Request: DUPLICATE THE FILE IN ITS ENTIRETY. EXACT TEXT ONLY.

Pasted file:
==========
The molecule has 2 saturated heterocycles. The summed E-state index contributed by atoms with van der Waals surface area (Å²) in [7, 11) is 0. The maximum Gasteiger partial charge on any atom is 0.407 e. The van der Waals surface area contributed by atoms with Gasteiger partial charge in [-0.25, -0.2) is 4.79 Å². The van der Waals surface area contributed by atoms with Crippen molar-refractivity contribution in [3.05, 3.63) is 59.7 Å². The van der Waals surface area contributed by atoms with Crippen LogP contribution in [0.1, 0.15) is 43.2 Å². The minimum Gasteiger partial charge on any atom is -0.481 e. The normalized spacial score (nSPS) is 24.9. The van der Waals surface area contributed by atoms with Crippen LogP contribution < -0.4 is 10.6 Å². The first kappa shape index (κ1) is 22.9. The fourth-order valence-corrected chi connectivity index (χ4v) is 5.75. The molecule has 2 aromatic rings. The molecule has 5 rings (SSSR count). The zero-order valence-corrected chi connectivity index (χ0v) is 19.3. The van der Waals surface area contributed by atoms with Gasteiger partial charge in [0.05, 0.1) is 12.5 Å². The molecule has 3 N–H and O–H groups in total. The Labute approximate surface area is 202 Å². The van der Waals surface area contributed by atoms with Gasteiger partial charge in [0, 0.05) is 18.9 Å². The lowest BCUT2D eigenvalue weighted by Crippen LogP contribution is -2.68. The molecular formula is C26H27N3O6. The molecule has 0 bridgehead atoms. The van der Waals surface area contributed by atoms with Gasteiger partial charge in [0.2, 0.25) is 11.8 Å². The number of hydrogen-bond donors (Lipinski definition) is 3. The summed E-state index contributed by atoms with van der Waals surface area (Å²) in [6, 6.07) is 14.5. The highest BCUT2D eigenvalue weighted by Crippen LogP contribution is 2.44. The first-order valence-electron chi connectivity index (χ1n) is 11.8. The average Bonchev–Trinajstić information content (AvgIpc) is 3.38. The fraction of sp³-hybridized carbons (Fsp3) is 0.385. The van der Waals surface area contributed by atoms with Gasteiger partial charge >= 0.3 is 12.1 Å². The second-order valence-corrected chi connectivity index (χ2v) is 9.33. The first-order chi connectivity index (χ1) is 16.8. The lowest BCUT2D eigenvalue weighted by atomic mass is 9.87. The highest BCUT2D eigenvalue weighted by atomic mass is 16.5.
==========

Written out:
The molecule has 2 saturated heterocycles. The summed E-state index contributed by atoms with van der Waals surface area (Å²) in [7, 11) is 0. The maximum Gasteiger partial charge on any atom is 0.407 e. The van der Waals surface area contributed by atoms with Gasteiger partial charge in [-0.25, -0.2) is 4.79 Å². The van der Waals surface area contributed by atoms with Crippen molar-refractivity contribution in [3.05, 3.63) is 59.7 Å². The van der Waals surface area contributed by atoms with Crippen LogP contribution in [0.1, 0.15) is 43.2 Å². The minimum Gasteiger partial charge on any atom is -0.481 e. The normalized spacial score (nSPS) is 24.9. The van der Waals surface area contributed by atoms with Crippen LogP contribution < -0.4 is 10.6 Å². The first kappa shape index (κ1) is 22.9. The fourth-order valence-corrected chi connectivity index (χ4v) is 5.75. The molecule has 2 aromatic rings. The molecule has 5 rings (SSSR count). The zero-order valence-corrected chi connectivity index (χ0v) is 19.3. The van der Waals surface area contributed by atoms with Gasteiger partial charge in [0.05, 0.1) is 12.5 Å². The molecule has 3 N–H and O–H groups in total. The Labute approximate surface area is 202 Å². The van der Waals surface area contributed by atoms with Gasteiger partial charge in [0, 0.05) is 18.9 Å². The lowest BCUT2D eigenvalue weighted by Crippen LogP contribution is -2.68. The molecular formula is C26H27N3O6. The molecule has 0 bridgehead atoms. The van der Waals surface area contributed by atoms with Gasteiger partial charge in [0.2, 0.25) is 11.8 Å². The number of hydrogen-bond donors (Lipinski definition) is 3. The summed E-state index contributed by atoms with van der Waals surface area (Å²) in [6, 6.07) is 14.5. The highest BCUT2D eigenvalue weighted by Crippen LogP contribution is 2.44. The first-order valence-electron chi connectivity index (χ1n) is 11.8. The average Bonchev–Trinajstić information content (AvgIpc) is 3.38. The fraction of sp³-hybridized carbons (Fsp3) is 0.385. The van der Waals surface area contributed by atoms with Gasteiger partial charge >= 0.3 is 12.1 Å². The second-order valence-corrected chi connectivity index (χ2v) is 9.33. The first-order chi connectivity index (χ1) is 16.8. The lowest BCUT2D eigenvalue weighted by atomic mass is 9.87. The highest BCUT2D eigenvalue weighted by atomic mass is 16.5.